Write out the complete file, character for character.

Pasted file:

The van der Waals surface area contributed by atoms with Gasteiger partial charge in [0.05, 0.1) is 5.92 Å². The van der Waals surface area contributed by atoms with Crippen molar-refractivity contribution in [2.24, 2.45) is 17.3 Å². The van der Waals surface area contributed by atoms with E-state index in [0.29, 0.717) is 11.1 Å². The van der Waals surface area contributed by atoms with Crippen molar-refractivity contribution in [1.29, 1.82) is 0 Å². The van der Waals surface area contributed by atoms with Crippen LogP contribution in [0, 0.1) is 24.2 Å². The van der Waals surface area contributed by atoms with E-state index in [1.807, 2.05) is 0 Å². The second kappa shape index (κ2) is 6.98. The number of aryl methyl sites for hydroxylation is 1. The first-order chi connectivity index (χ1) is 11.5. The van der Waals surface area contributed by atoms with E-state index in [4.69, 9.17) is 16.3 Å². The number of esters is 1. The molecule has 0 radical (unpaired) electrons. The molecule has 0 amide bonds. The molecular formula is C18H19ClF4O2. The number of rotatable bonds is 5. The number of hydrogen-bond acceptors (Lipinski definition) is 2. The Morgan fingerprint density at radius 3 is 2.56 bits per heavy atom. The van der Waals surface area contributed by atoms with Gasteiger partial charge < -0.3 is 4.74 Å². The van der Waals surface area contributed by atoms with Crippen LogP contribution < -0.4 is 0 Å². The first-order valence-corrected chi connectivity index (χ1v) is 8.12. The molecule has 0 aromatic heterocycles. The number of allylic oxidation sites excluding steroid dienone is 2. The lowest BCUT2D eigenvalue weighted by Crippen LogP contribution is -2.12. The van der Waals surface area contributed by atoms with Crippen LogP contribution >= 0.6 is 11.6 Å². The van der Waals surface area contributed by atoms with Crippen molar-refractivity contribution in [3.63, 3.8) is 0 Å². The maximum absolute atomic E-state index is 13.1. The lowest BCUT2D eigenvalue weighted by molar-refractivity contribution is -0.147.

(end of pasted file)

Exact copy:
The van der Waals surface area contributed by atoms with Gasteiger partial charge in [0.05, 0.1) is 5.92 Å². The van der Waals surface area contributed by atoms with Crippen molar-refractivity contribution in [2.24, 2.45) is 17.3 Å². The van der Waals surface area contributed by atoms with E-state index in [0.29, 0.717) is 11.1 Å². The van der Waals surface area contributed by atoms with Crippen molar-refractivity contribution in [1.29, 1.82) is 0 Å². The van der Waals surface area contributed by atoms with Crippen LogP contribution in [0, 0.1) is 24.2 Å². The van der Waals surface area contributed by atoms with E-state index in [1.807, 2.05) is 0 Å². The second kappa shape index (κ2) is 6.98. The number of aryl methyl sites for hydroxylation is 1. The first-order chi connectivity index (χ1) is 11.5. The van der Waals surface area contributed by atoms with E-state index in [4.69, 9.17) is 16.3 Å². The number of esters is 1. The molecule has 0 radical (unpaired) electrons. The molecule has 0 amide bonds. The molecular formula is C18H19ClF4O2. The number of rotatable bonds is 5. The number of hydrogen-bond acceptors (Lipinski definition) is 2. The Morgan fingerprint density at radius 3 is 2.56 bits per heavy atom. The van der Waals surface area contributed by atoms with Gasteiger partial charge < -0.3 is 4.74 Å². The van der Waals surface area contributed by atoms with Crippen LogP contribution < -0.4 is 0 Å². The first-order valence-corrected chi connectivity index (χ1v) is 8.12. The molecule has 0 aromatic heterocycles. The number of allylic oxidation sites excluding steroid dienone is 2. The lowest BCUT2D eigenvalue weighted by Crippen LogP contribution is -2.12. The van der Waals surface area contributed by atoms with Crippen LogP contribution >= 0.6 is 11.6 Å². The van der Waals surface area contributed by atoms with Crippen molar-refractivity contribution in [3.63, 3.8) is 0 Å². The maximum absolute atomic E-state index is 13.1. The lowest BCUT2D eigenvalue weighted by molar-refractivity contribution is -0.147.